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Transnational Feminism Studies: An Online Module

Chelsey Dyer working with
Stacy Clifford Simplican Senior Lecturer; Women and Gender Studies

Course context

This research was conducted with students enrolled in Women and Gender Studies 3201: Women and Gender in the Transnational Context. One of the key learning goals of this class is for students to understand what transnational feminism is from outside of a United States focused worldview. The class averages about 25 to 30 undergraduate students each semester and includes students with a range of majors from the social sciences to the engineering department. As such, there is a wide breadth of knowledge and skill that exists within the class, including diverse understandings and experiences with ideas of feminism.  The goal of any feminist class is not to simplify differences into a single directive narrative, but rather, to clarify without simplifying.

Problem to be solved

Studies show that classes are increasingly using online learning tools to enhance student learning (Campus Computing Project 2009; Alexander and Sapra 2012; Hawkins 2015). However, there is still relatively little research examining how online learning environments intersect with feminist pedagogy, especially in classes focusing on transnationalism. Research demonstrates the ability of transnational methods to unsettle student’s socially learned understandings about the US and its ongoing legacy of imperialism. Yet, it also shows students’ struggle and resistance when encountering a new epistemology that de-centers their traditional worldview (Davis 2012).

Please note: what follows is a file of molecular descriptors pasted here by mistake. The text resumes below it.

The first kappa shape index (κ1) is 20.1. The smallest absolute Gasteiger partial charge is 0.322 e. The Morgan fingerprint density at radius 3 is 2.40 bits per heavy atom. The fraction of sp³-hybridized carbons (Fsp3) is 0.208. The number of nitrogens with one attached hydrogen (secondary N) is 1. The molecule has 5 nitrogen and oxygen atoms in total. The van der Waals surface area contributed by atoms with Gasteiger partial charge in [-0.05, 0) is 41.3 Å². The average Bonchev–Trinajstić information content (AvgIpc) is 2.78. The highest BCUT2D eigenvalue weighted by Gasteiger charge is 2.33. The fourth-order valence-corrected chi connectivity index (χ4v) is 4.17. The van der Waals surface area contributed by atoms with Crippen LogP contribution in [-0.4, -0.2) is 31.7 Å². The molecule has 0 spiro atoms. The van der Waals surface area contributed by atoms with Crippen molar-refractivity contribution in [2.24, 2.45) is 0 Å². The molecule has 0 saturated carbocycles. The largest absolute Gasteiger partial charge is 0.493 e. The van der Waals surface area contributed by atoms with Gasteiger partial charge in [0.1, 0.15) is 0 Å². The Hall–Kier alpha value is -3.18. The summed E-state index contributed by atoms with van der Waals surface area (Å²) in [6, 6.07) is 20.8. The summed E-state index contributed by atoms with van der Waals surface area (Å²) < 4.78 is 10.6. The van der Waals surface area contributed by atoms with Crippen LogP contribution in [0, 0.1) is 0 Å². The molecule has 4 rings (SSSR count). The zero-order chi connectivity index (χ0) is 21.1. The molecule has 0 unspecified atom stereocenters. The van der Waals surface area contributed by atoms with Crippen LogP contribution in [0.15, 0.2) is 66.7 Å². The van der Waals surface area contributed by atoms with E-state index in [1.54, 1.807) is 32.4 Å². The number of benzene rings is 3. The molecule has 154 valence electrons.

Women and Gender in a Transnational Context, has such a wide breadth of focus that it can be difficult for students to grapple with ideas outside of a US framework. Ideas of transnationalism, women, and gender vary and are employed differently in various contexts. However, students struggle with understanding how these terms fluctuate when they are approaching the concepts solely from a US context. In order to better comprehend what the “transnational” is and how ideas of gender or employed in various transnational contexts, students must overcome the impetus to explore the transnational from a US context.


The class was designed in two sections. The first section addressed feminist pedagogy while the second section examined examples of transnational feminism. Using the knowledge they developed throughout the class, students were asked to complete a final project in which they researched a transnational feminist movement and developed a website compiling this information. Throughout the project students were supposed to reach out to a transnational feminist organization, interview them, and use this information to further their understanding of feminist transnationalism. Students then added the information they learned to their personally designed website, creating a publically available online reserve of material on transnational feminism.


I will use pre and post-tests to examine student’s perceptions, fears, and goals while using an online platform.  In addition, I will assess the student’s blog posts throughout the semester and the content they produced on their websites. I will look for patterns in obstacles students faced while compiling their final project as well as trends in how students are understanding transnational feminism.

Example Websites: